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|February 2018 Government Affairs Update|
WHAT YOU NEED TO KNOW FOR FEBRUARY 2018
What You Need to Know for February
· Is Nissan favoring dealers with special engine oil allowances?
· Magnuson Moss Actions in California, Florida, Maryland & New Jersey
· Kia/Hyundai Recall Update
· Upcoming National Consumer Protection Week Marketing Opportunity
Nissan Engine Oil Warranty Requirements – Only for Aftermarket Installers?
AOCA has received reports that Nissan dealerships in North America are performing routine oil changes with 5W30 conventional engine oil on Nissan vehicles that require 0W20 full synthetic engine oil for warranty coverage. Given the significant cost difference between these two engine oils, it is no surprise that consumers made aware by Nissan dealerships of what appears to be a dealer-only service option are turning away from aftermarket service providers who must either provide the more expensive full synthetic oil change or require a consumer waiver in the event Nissan North America, Inc. or one of its dealerships should later claim breach of warranty due to the use of non-recommended engine oil.
AOCA is currently seeking an official explanation from Nissan North America regarding this anti-competitive practice. Members who run across this situation are encouraged to report the details to AOCA at firstname.lastname@example.org.
Magnuson Moss Warranty Act Disclosure Efforts in the States
When consumers don’t know about the Magnuson Moss Warranty Act (MMWA), they fall for automaker threats of losing warranty coverage for failure to use branded parts and services. That means one of the fastest, most effective ways to safeguard the aftermarket is to educate consumers. AOCA is approaching this task on two fronts: (1) state legislation mandating dealership disclosure of MMWA rights to consumers at the time of purchase, and (2) maximizing existing state regulatory authority to promote MMWA rights to consumers.
California: The Bureau of Automotive Repair has agreed to include MMWA rights content in its Automotive Repair and Smog Check Newsletter.
Florida: After two years of promoting state legislation, MMWA coalition members have wisely parlayed their foundational work into negotiations with state regulators to include MMWA disclosure language in the Florida Car Buyers Guide and other applicable state consumer notices.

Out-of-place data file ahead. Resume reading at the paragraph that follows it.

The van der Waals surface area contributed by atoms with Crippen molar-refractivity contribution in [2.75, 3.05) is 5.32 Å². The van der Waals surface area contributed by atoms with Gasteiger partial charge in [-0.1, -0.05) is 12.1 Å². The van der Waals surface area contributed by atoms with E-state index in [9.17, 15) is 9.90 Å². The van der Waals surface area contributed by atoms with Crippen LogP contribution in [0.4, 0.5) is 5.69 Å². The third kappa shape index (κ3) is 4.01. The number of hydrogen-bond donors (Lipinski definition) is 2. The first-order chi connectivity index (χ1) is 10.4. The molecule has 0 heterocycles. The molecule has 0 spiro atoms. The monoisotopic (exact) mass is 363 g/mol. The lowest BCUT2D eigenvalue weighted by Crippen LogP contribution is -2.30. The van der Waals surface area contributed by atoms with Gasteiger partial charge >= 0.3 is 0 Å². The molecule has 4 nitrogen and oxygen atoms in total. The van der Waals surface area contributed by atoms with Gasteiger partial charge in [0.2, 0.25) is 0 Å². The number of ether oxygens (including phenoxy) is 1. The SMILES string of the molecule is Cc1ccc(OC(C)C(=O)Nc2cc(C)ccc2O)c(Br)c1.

Maryland: HB 434 (see link below) has been introduced in the General Assembly. Maryland members interested in testifying in support of the legislation to require mandatory OEM/dealership MMWA disclosure are encouraged to contact AOCA at email@example.com.
New Jersey: Although A261 passed the Assembly last year after compelling testimony from AOCA Government Affairs Committee member Jay Rosenthal, the bill unfortunately stalled in the Senate for non-substantive reasons. The bill may be reintroduced this year.
Update: Kia/Hyundai Theta Engine Ongoing Recall
For the past six years, fast lube industry experts have reported serious problems with multiple Kia and Hyundai models using the Theta engine. The most common symptoms include: knocking noise, rattling on brake and acceleration, metal shavings in engine oil, oil filter ballooning, and engine seizure. The most common dealership response to Kia/Hyundai customers has been: all malfunctions are caused by failure to use required OEM brand oil filters. And, of course, that lie eventually fell apart when AOCA challenged it as a violation of the Magnuson Moss Warranty Act to both the National Highway Traffic Safety Administration (NHTSA) and the Federal Trade Commission (FTC), and two consumer class action lawsuits were filed soon after.
The recalls (see links below) resulting from those actions required Hyundai and Kia to recall over a million cars and SUVs in the United States, including Kia Optima, Sorento, and Sportage, and Hyundai Sonata and Santa Fe.
As-yet unrecalled models with the exact same symptoms include Hyundai Elantra 1.8L, and Kia Forte 1.8L and Soul 1.6L (prior recalls for other issues). Members who continue to see problem vehicles are encouraged to submit the information—make/model/year/engine/symptoms—to AOCA headquarters at firstname.lastname@example.org.
Get Ready for National Consumer Protection Week March 4 – 10, 2018
Supported by the National Association of Attorneys General, this campaign focuses on helping people understand their consumer rights and make well-informed decisions about money. Translation: it’s a great time to talk to your customers about the Magnuson Moss Warranty Act! An easy way to do it is by offering them AOCA’s Consumer Automotive Warranty Rights Survey. https://aoca.site-ym.com/page/MMWASurvey. The statistics from the survey results are also the most effective source of evidence for compelling the Federal Trade Commission and state legislatures into action!